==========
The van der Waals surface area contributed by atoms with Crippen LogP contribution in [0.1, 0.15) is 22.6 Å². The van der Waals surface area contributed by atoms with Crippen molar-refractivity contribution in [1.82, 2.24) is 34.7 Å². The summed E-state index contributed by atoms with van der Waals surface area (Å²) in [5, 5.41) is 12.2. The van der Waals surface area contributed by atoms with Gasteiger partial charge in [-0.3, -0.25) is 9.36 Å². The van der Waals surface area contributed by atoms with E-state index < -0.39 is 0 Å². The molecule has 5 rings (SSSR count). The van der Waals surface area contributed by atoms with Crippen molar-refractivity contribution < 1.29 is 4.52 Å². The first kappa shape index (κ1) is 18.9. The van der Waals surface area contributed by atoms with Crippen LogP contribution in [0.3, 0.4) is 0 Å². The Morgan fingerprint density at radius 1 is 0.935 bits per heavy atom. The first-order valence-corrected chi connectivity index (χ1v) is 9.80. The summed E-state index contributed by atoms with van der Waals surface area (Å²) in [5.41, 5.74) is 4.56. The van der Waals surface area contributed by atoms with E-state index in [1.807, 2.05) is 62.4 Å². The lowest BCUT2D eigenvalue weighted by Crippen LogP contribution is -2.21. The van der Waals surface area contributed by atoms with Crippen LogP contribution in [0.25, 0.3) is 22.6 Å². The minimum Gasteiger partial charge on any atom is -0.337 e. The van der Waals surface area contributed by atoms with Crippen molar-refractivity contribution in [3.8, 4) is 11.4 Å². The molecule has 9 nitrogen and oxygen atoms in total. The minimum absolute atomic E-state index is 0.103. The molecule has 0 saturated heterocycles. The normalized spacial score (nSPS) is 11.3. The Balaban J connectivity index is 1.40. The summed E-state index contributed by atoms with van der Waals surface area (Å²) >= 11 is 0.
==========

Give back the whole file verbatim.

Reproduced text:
The van der Waals surface area contributed by atoms with Crippen LogP contribution in [0.1, 0.15) is 22.6 Å². The van der Waals surface area contributed by atoms with Crippen molar-refractivity contribution in [1.82, 2.24) is 34.7 Å². The summed E-state index contributed by atoms with van der Waals surface area (Å²) in [5, 5.41) is 12.2. The van der Waals surface area contributed by atoms with Gasteiger partial charge in [-0.3, -0.25) is 9.36 Å². The van der Waals surface area contributed by atoms with E-state index < -0.39 is 0 Å². The molecule has 5 rings (SSSR count). The van der Waals surface area contributed by atoms with Crippen molar-refractivity contribution < 1.29 is 4.52 Å². The first kappa shape index (κ1) is 18.9. The van der Waals surface area contributed by atoms with Crippen LogP contribution in [0.3, 0.4) is 0 Å². The Morgan fingerprint density at radius 1 is 0.935 bits per heavy atom. The first-order valence-corrected chi connectivity index (χ1v) is 9.80. The summed E-state index contributed by atoms with van der Waals surface area (Å²) in [5.41, 5.74) is 4.56. The van der Waals surface area contributed by atoms with E-state index in [1.807, 2.05) is 62.4 Å². The lowest BCUT2D eigenvalue weighted by Crippen LogP contribution is -2.21. The van der Waals surface area contributed by atoms with Crippen LogP contribution in [0.25, 0.3) is 22.6 Å². The minimum Gasteiger partial charge on any atom is -0.337 e. The van der Waals surface area contributed by atoms with Crippen molar-refractivity contribution in [3.8, 4) is 11.4 Å². The molecule has 9 nitrogen and oxygen atoms in total. The minimum absolute atomic E-state index is 0.103. The molecule has 0 saturated heterocycles. The normalized spacial score (nSPS) is 11.3. The Balaban J connectivity index is 1.40. The summed E-state index contributed by atoms with van der Waals surface area (Å²) >= 11 is 0.